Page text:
Standing height was measured in bare feet to the nearest 0.5 cm. Weight was measured in light clothing with a platform scale to the nearest 200 g. The scale was standardized to 0 before each use.

Biochemical measurements

Diabetes mellitus was defined as a fasting serum glucose level equal to or greater than 7.0 mmol/L or as the use of blood glucose-lowering medication. Individuals were comfortably lying in a clinostatic position for at least 5 min and all venous samples were done in the morning (between 8:00 and 9:00 a.m.).

Serum 25(OH)D levels were measured using a radio-immunoassay (DiaSorin) and we considered as normal values of vitamin D a range from 30 to 40 ng/mL (75–100 nmol/L). Blood samples were collected the same day as the cardiovascular measurements were performed.

Blood pressure measurements

Blood pressure and heart rate were measured twice on the right arm using an automatic device (Accutorr Plus; Datascope Corporation, Mahwah, New Jersey). Mean arterial pressure (MAP) was collected and the pulse pressure (PP) was calculated as systolic blood pressure (SBP)–diastolic blood pressure (DBP). The average of the 2 measurements was used in the analysis.

Arterial distensibility measurements

After at least 5 min of rest with the patient in the supine position, arterial distensibility measurements were performed by Wall Track System 2 (Pie Medical, Maastricht, the Netherlands), using a B-mode ultrasound to identify the right common carotid artery at 1–2 cm proximal to the origin of the bulb. The right brachial artery was investigated at the antecubital crease. The end-diastolic diameter (D), the absolute stroke change in diameter during systole (ΔD), and the relative stroke change in diameter (ΔD/D) were computed as the mean of values measured in 4 s of 3 successive recordings. The distensibility coefficient (DC) was calculated by the following equation: 2(ΔD/D)/PP (10 MPa–1). The means of diameter and distension of 3 successive recordings were taken as the subject’s readings [4].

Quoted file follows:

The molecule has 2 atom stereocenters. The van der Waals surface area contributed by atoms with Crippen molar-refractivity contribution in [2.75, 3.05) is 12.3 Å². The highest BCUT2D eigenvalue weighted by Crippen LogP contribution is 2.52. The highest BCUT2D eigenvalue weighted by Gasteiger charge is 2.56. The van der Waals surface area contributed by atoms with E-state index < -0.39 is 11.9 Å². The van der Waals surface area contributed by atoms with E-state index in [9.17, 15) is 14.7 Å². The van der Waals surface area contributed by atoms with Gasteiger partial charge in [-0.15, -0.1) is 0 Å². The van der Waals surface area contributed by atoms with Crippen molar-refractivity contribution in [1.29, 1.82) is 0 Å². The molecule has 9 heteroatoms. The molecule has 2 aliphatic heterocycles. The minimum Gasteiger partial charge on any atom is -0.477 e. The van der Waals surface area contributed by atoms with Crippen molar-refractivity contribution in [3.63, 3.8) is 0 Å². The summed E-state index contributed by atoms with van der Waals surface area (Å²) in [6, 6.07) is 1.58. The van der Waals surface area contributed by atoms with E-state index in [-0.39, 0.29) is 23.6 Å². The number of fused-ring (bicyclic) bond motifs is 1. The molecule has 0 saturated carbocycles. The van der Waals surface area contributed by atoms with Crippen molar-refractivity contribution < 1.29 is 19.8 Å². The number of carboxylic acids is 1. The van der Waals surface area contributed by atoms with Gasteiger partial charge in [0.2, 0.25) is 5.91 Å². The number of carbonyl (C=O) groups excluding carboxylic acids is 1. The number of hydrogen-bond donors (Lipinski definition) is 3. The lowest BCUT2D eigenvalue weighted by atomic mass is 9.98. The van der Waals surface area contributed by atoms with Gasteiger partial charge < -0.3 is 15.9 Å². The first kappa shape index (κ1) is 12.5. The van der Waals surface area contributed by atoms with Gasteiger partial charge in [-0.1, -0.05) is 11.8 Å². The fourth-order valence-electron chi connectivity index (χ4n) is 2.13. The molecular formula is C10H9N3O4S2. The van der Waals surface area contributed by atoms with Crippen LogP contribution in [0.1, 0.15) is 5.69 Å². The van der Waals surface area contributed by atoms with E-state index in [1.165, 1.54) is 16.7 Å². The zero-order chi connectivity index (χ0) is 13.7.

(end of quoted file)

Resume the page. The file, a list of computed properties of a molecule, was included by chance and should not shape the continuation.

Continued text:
Carotid artery intima–media thickness measurement

Carotid intima–media thickness For carotid B-mode ultrasonography, the L105 40 mm 7.5 MHz array transducer was used (Picus, Pie Medical Equipment, Maastricht, the Netherlands) on the right carotid artery. IMT is evaluated as the distance luminal–intimal interference and the media–adventitial interface (Art.Lab, Esoate Europe, Maastricht, the Netherlands) at approximately 1 cm from the carotid bifurcation.

Statistical analysis

All data are expressed as mean ± standard deviation (± SD) and as percentages (%) for continuous and categorical variables, respectively. Multiple linear regression analysis was made with Backward Stepwise Regression method. A multivariate regression model was used to investigate the possible associations between serum 25(OH)D levels and the examined cardiovascular parameters (dependent variables). Models were adjusted for age, gender, MAP and heart rate. p values less than 0.05 were taken as statistically significant. Statistical analysis was performed using dedicated statistical software SPSS (Statistical Package for Social Sciences, software, version 2.; SPSS Inc, Chicago, Illinois, USA).